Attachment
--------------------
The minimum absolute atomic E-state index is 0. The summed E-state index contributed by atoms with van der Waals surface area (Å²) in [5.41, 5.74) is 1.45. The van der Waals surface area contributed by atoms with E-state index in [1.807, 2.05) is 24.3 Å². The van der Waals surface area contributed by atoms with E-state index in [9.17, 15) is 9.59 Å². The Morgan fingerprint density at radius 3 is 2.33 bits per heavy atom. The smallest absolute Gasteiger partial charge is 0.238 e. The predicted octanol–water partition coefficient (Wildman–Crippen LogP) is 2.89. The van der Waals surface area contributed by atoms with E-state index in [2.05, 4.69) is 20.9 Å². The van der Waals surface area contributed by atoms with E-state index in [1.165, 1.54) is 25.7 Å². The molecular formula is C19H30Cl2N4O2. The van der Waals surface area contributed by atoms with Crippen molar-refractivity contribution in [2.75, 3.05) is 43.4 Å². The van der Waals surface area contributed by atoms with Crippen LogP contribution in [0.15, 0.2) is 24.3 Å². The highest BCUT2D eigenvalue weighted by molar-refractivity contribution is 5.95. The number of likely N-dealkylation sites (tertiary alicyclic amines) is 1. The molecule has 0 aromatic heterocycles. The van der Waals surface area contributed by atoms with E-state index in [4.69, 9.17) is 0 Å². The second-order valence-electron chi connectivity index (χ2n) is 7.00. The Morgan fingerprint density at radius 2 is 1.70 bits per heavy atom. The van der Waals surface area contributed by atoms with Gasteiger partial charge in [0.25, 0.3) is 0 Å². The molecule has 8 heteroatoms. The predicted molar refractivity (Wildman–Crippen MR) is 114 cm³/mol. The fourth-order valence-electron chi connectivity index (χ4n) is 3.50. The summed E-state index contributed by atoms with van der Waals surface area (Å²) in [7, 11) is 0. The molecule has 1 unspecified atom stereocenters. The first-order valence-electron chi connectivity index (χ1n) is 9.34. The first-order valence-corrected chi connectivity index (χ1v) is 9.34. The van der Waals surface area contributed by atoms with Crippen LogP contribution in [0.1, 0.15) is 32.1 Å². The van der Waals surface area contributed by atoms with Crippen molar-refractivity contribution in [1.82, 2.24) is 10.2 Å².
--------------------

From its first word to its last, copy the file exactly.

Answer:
The minimum absolute atomic E-state index is 0. The summed E-state index contributed by atoms with van der Waals surface area (Å²) in [5.41, 5.74) is 1.45. The van der Waals surface area contributed by atoms with E-state index in [1.807, 2.05) is 24.3 Å². The van der Waals surface area contributed by atoms with E-state index in [9.17, 15) is 9.59 Å². The Morgan fingerprint density at radius 3 is 2.33 bits per heavy atom. The smallest absolute Gasteiger partial charge is 0.238 e. The predicted octanol–water partition coefficient (Wildman–Crippen LogP) is 2.89. The van der Waals surface area contributed by atoms with E-state index in [2.05, 4.69) is 20.9 Å². The van der Waals surface area contributed by atoms with E-state index in [1.165, 1.54) is 25.7 Å². The molecular formula is C19H30Cl2N4O2. The van der Waals surface area contributed by atoms with Crippen molar-refractivity contribution in [2.75, 3.05) is 43.4 Å². The van der Waals surface area contributed by atoms with Crippen LogP contribution in [0.15, 0.2) is 24.3 Å². The highest BCUT2D eigenvalue weighted by molar-refractivity contribution is 5.95. The number of likely N-dealkylation sites (tertiary alicyclic amines) is 1. The molecule has 0 aromatic heterocycles. The van der Waals surface area contributed by atoms with E-state index in [4.69, 9.17) is 0 Å². The second-order valence-electron chi connectivity index (χ2n) is 7.00. The Morgan fingerprint density at radius 2 is 1.70 bits per heavy atom. The van der Waals surface area contributed by atoms with Gasteiger partial charge in [0.25, 0.3) is 0 Å². The molecule has 8 heteroatoms. The predicted molar refractivity (Wildman–Crippen MR) is 114 cm³/mol. The fourth-order valence-electron chi connectivity index (χ4n) is 3.50. The summed E-state index contributed by atoms with van der Waals surface area (Å²) in [7, 11) is 0. The molecule has 1 unspecified atom stereocenters. The first-order valence-electron chi connectivity index (χ1n) is 9.34. The first-order valence-corrected chi connectivity index (χ1v) is 9.34. The van der Waals surface area contributed by atoms with Crippen LogP contribution in [0.1, 0.15) is 32.1 Å². The van der Waals surface area contributed by atoms with Crippen molar-refractivity contribution in [1.82, 2.24) is 10.2 Å².